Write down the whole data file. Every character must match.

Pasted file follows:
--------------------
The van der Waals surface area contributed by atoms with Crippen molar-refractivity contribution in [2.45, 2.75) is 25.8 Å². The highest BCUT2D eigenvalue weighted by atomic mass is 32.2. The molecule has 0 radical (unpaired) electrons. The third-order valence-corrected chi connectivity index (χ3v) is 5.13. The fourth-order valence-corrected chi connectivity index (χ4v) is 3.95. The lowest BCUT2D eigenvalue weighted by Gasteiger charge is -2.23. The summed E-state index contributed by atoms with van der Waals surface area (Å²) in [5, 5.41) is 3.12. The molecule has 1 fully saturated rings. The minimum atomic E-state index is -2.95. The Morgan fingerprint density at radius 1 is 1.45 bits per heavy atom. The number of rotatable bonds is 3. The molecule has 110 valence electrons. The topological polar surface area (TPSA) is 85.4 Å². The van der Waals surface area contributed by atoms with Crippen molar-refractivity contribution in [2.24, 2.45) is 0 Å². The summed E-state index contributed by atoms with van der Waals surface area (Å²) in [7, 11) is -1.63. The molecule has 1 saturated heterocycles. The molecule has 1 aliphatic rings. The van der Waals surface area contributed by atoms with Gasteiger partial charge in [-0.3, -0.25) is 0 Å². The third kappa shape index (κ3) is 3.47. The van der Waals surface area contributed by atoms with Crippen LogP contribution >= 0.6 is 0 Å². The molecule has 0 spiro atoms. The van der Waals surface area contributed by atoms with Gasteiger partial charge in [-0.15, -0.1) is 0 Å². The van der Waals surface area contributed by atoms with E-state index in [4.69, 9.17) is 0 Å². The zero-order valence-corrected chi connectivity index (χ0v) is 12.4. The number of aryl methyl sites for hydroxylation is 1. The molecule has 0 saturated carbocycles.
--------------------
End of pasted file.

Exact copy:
The van der Waals surface area contributed by atoms with Crippen molar-refractivity contribution in [2.45, 2.75) is 25.8 Å². The highest BCUT2D eigenvalue weighted by atomic mass is 32.2. The molecule has 0 radical (unpaired) electrons. The third-order valence-corrected chi connectivity index (χ3v) is 5.13. The fourth-order valence-corrected chi connectivity index (χ4v) is 3.95. The lowest BCUT2D eigenvalue weighted by Gasteiger charge is -2.23. The summed E-state index contributed by atoms with van der Waals surface area (Å²) in [5, 5.41) is 3.12. The molecule has 1 fully saturated rings. The minimum atomic E-state index is -2.95. The Morgan fingerprint density at radius 1 is 1.45 bits per heavy atom. The number of rotatable bonds is 3. The molecule has 110 valence electrons. The topological polar surface area (TPSA) is 85.4 Å². The van der Waals surface area contributed by atoms with Crippen molar-refractivity contribution in [2.24, 2.45) is 0 Å². The summed E-state index contributed by atoms with van der Waals surface area (Å²) in [7, 11) is -1.63. The molecule has 1 saturated heterocycles. The molecule has 1 aliphatic rings. The van der Waals surface area contributed by atoms with Gasteiger partial charge in [-0.3, -0.25) is 0 Å². The third kappa shape index (κ3) is 3.47. The van der Waals surface area contributed by atoms with Crippen LogP contribution >= 0.6 is 0 Å². The molecule has 0 spiro atoms. The van der Waals surface area contributed by atoms with Gasteiger partial charge in [-0.15, -0.1) is 0 Å². The van der Waals surface area contributed by atoms with E-state index in [4.69, 9.17) is 0 Å². The zero-order valence-corrected chi connectivity index (χ0v) is 12.4. The number of aryl methyl sites for hydroxylation is 1. The molecule has 0 saturated carbocycles.